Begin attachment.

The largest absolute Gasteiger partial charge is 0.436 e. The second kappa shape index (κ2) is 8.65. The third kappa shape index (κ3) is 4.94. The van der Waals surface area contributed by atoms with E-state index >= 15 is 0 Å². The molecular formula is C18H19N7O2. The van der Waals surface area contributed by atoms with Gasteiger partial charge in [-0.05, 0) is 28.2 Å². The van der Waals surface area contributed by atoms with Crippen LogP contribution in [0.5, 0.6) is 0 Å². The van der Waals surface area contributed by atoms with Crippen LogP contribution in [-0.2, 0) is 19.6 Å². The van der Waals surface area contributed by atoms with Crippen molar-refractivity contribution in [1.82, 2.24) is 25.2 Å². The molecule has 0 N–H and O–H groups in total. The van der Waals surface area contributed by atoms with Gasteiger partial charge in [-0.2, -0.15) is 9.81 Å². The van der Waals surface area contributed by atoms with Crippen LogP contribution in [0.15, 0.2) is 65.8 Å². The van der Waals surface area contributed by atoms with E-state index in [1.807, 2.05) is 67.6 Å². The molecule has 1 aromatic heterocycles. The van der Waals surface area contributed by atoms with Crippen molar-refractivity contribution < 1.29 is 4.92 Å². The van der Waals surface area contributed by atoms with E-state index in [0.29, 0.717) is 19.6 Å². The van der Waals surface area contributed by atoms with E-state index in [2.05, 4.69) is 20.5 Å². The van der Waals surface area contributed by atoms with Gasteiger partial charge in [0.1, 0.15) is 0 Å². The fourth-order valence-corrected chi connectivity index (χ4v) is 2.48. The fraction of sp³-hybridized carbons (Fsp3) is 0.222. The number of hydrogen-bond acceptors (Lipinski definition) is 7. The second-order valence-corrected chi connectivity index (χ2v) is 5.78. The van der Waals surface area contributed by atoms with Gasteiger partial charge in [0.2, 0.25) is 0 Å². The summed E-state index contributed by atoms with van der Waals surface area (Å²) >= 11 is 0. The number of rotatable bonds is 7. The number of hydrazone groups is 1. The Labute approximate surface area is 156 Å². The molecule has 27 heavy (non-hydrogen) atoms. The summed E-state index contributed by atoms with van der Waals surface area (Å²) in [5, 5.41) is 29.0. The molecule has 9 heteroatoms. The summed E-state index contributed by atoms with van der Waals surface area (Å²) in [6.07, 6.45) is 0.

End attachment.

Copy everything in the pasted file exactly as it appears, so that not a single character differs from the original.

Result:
The largest absolute Gasteiger partial charge is 0.436 e. The second kappa shape index (κ2) is 8.65. The third kappa shape index (κ3) is 4.94. The van der Waals surface area contributed by atoms with E-state index >= 15 is 0 Å². The molecular formula is C18H19N7O2. The van der Waals surface area contributed by atoms with Gasteiger partial charge in [-0.05, 0) is 28.2 Å². The van der Waals surface area contributed by atoms with Crippen LogP contribution in [0.5, 0.6) is 0 Å². The van der Waals surface area contributed by atoms with Crippen LogP contribution in [-0.2, 0) is 19.6 Å². The van der Waals surface area contributed by atoms with Crippen molar-refractivity contribution in [1.82, 2.24) is 25.2 Å². The molecule has 0 N–H and O–H groups in total. The van der Waals surface area contributed by atoms with Gasteiger partial charge in [-0.2, -0.15) is 9.81 Å². The van der Waals surface area contributed by atoms with Crippen LogP contribution in [0.15, 0.2) is 65.8 Å². The van der Waals surface area contributed by atoms with E-state index in [1.807, 2.05) is 67.6 Å². The molecule has 1 aromatic heterocycles. The van der Waals surface area contributed by atoms with Crippen molar-refractivity contribution < 1.29 is 4.92 Å². The van der Waals surface area contributed by atoms with E-state index in [0.29, 0.717) is 19.6 Å². The van der Waals surface area contributed by atoms with E-state index in [2.05, 4.69) is 20.5 Å². The van der Waals surface area contributed by atoms with Gasteiger partial charge in [0.1, 0.15) is 0 Å². The fourth-order valence-corrected chi connectivity index (χ4v) is 2.48. The fraction of sp³-hybridized carbons (Fsp3) is 0.222. The number of hydrogen-bond acceptors (Lipinski definition) is 7. The second-order valence-corrected chi connectivity index (χ2v) is 5.78. The van der Waals surface area contributed by atoms with Gasteiger partial charge in [0.2, 0.25) is 0 Å². The summed E-state index contributed by atoms with van der Waals surface area (Å²) >= 11 is 0. The number of rotatable bonds is 7. The number of hydrazone groups is 1. The Labute approximate surface area is 156 Å². The molecule has 27 heavy (non-hydrogen) atoms. The summed E-state index contributed by atoms with van der Waals surface area (Å²) in [5, 5.41) is 29.0. The molecule has 9 heteroatoms. The summed E-state index contributed by atoms with van der Waals surface area (Å²) in [6.07, 6.45) is 0.